Join Cameron Kunzelman here at Paste on his journey to become the Sportsman of the Year.
I believe that the core experience of the contemporary sports game is the Build a Pro mode. In the early 2000s, drunk on power, I would create giant college football players who could band together and crush the entire opposing team. I would generate hulking monstrosities for goalies, and I once staffed the Tampa Bay Lightning with the most violent cyclopean obelisks of humans that the piteous Playstation could conjure up. There’s something special about creating a homunculus of destruction that battles with people who are, theoretically, “real.” To pitch a world that cannot be against the world that is might be one of the cornerstones of big-budget gaming, and watching simulated humans being tackled, checked and blocked by inhuman constructs is some of the best entertainment ever generated by human minds.
As an adult, I don’t have any desire for that power fantasy. Or at least I want a different kind of power fantasy. I want the Rudy moment or the Remember The Titans moment. I want to play a sports game while Dave Grohl belts out an ode to heroism, the kind of song that makes even James Vanderbeek seem remotely powerful.
Wood Harris. Shaun Astin. James Vanderbeek. Kirsten Dunst. They’re all heroes of their respective underdog sports classics from my youth, and I will be damned if I don’t live up to the classic Hollywood melodramatic glory that they instilled in me as a young lad.
FIFA 16 is the vehicle for this first foray into my attempt to become the sportsman of the year. My alter ego, who goes only by the moniker “Shinny,” is the shortest possible height for a player that can be generated through the character creation system. He’s also as light as possible. In my imagination, he was born with the right kind of gusto that makes for a soccer player with the most potential upside of any player ever to come into contact with the sport. However, despite being a player who can excel beyond any and all statistical expectations, he chose to be drafted (or whatever, I have no idea how this works in soccer) by Viking Fotballklubb.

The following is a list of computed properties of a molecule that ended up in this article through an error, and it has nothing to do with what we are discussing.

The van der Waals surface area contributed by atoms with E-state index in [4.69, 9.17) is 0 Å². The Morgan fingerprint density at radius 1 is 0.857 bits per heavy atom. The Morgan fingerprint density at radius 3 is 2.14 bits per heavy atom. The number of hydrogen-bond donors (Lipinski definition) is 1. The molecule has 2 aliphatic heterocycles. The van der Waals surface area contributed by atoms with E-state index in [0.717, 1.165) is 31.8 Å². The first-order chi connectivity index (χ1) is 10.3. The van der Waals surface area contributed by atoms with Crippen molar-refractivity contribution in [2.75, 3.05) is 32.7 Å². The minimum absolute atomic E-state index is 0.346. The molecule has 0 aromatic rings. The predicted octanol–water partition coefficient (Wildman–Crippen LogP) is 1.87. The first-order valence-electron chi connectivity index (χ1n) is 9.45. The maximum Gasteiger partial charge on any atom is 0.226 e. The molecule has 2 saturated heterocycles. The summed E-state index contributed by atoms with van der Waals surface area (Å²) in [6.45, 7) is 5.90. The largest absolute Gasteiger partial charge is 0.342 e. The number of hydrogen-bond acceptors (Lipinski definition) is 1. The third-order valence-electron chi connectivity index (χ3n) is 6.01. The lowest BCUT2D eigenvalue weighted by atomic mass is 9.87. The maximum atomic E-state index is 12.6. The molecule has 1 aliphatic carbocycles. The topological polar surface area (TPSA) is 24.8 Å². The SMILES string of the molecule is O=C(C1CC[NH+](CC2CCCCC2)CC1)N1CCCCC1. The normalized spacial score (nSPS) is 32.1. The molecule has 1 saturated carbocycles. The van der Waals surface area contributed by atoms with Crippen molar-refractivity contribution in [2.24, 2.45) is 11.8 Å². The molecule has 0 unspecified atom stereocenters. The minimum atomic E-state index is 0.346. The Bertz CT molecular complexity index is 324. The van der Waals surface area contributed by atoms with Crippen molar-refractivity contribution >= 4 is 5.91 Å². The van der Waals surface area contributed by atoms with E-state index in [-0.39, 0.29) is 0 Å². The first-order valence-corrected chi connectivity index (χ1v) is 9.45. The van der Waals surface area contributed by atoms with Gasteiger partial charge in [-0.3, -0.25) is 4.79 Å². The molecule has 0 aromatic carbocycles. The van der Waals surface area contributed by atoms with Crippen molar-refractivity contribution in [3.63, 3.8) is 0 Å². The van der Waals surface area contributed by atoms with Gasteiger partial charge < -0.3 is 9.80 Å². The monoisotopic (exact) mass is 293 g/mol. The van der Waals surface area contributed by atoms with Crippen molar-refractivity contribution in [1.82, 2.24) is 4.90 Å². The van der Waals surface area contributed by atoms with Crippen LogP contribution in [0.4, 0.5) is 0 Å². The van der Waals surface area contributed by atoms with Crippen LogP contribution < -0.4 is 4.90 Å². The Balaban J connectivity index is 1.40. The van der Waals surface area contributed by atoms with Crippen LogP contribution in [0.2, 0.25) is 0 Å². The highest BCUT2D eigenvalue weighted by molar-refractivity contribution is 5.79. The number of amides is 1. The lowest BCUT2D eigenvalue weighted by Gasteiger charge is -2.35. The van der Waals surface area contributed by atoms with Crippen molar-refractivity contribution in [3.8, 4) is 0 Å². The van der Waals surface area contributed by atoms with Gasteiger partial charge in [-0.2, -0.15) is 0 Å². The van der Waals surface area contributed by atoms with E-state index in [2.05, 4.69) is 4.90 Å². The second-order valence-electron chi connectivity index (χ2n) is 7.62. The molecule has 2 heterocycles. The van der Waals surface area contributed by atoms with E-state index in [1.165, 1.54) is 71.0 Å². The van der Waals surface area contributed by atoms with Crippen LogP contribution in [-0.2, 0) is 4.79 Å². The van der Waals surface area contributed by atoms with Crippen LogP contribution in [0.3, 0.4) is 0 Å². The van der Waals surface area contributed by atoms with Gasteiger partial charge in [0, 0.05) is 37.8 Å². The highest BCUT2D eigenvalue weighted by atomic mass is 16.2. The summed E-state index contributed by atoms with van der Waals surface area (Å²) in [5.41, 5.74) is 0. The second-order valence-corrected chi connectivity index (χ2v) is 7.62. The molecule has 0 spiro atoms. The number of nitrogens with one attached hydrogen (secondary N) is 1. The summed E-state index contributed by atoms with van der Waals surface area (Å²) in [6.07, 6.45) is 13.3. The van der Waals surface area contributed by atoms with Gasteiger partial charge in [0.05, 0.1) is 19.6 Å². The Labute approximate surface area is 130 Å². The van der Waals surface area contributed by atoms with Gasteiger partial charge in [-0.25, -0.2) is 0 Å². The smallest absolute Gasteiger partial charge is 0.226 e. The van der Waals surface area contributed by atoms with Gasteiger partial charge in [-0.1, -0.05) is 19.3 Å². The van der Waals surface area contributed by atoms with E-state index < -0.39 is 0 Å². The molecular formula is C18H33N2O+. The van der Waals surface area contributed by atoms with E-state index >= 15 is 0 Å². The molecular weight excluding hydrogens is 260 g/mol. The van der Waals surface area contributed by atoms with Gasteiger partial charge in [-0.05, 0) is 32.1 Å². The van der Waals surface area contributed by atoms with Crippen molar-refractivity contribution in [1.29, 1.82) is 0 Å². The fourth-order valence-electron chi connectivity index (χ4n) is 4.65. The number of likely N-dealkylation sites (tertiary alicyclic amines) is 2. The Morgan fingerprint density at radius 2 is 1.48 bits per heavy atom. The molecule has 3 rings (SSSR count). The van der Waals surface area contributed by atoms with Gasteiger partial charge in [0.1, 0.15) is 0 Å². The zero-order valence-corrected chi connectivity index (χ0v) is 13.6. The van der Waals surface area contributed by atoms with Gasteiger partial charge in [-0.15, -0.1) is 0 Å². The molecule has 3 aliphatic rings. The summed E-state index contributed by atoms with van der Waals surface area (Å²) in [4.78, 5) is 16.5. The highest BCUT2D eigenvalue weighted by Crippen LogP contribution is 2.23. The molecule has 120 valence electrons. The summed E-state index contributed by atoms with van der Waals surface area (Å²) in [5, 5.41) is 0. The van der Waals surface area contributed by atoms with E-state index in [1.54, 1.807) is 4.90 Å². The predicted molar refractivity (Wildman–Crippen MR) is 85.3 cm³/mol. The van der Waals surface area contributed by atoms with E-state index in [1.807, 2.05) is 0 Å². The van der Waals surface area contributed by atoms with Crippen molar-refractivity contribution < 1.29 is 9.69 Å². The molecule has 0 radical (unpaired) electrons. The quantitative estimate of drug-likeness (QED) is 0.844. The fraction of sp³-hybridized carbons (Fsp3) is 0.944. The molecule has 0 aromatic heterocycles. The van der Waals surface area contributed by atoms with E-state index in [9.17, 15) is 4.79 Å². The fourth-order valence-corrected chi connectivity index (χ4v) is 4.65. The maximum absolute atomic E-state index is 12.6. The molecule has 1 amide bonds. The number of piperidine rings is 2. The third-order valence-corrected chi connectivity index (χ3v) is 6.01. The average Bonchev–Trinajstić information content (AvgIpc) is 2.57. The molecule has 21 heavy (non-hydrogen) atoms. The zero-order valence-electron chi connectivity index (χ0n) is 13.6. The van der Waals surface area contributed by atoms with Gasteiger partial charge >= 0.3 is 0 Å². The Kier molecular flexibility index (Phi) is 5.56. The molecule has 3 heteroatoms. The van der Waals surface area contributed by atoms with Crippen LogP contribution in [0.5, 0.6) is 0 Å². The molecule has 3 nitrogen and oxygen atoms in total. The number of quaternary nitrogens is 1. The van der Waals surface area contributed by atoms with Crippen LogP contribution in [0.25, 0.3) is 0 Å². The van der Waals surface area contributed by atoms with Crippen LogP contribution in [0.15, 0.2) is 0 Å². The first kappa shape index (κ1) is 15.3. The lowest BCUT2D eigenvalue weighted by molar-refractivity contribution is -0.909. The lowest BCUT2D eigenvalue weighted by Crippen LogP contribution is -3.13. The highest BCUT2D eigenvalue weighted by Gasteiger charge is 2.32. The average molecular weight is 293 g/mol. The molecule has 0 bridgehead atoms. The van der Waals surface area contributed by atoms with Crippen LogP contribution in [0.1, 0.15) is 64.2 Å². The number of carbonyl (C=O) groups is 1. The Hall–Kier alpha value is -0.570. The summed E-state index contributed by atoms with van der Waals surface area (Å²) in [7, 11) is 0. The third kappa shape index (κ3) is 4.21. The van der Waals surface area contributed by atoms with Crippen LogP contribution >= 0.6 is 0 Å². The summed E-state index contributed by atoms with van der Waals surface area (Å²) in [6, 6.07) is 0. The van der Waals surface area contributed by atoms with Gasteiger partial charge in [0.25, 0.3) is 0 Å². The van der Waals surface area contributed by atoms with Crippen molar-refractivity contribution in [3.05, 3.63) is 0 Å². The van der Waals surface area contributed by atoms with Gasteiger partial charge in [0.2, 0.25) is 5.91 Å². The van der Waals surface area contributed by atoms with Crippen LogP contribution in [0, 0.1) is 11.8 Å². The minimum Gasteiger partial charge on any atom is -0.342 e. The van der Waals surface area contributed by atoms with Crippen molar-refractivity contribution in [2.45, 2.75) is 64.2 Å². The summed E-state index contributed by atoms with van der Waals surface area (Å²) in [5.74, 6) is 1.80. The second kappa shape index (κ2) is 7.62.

Based in Norway, Viking Fotballklubb (henceforth known as Viking Stavanger) appears to be one of the most successful teams in the country. Apparently they haul ass around Norway constantly, and occasionally they play a spot of footy outside of that country to middle-to-exceptional skill. In the world of FIFA 16, a seventeen-year-old Shinny, the most positive soccer player in the galaxy, chose to start his season with Viking Stavanger. The results were astounding.
The opening of the season was difficult. Shinny didn’t really know the rules of soccer, and the recruiter agent paid more attention to his go-getter attitude than his footwork. Shinny spent most of his first game aggressively slide tackling every player on the opposing team who came within fifty feet of the ball, and he paid the price for it. The coach screamed at him from the sidelines, but the audience in that small stadium saw some real heart in the quick-witted, fast-footed Norseman. They hollered quietly, as is the custom, and in those hushed hoops Skinny found his calling.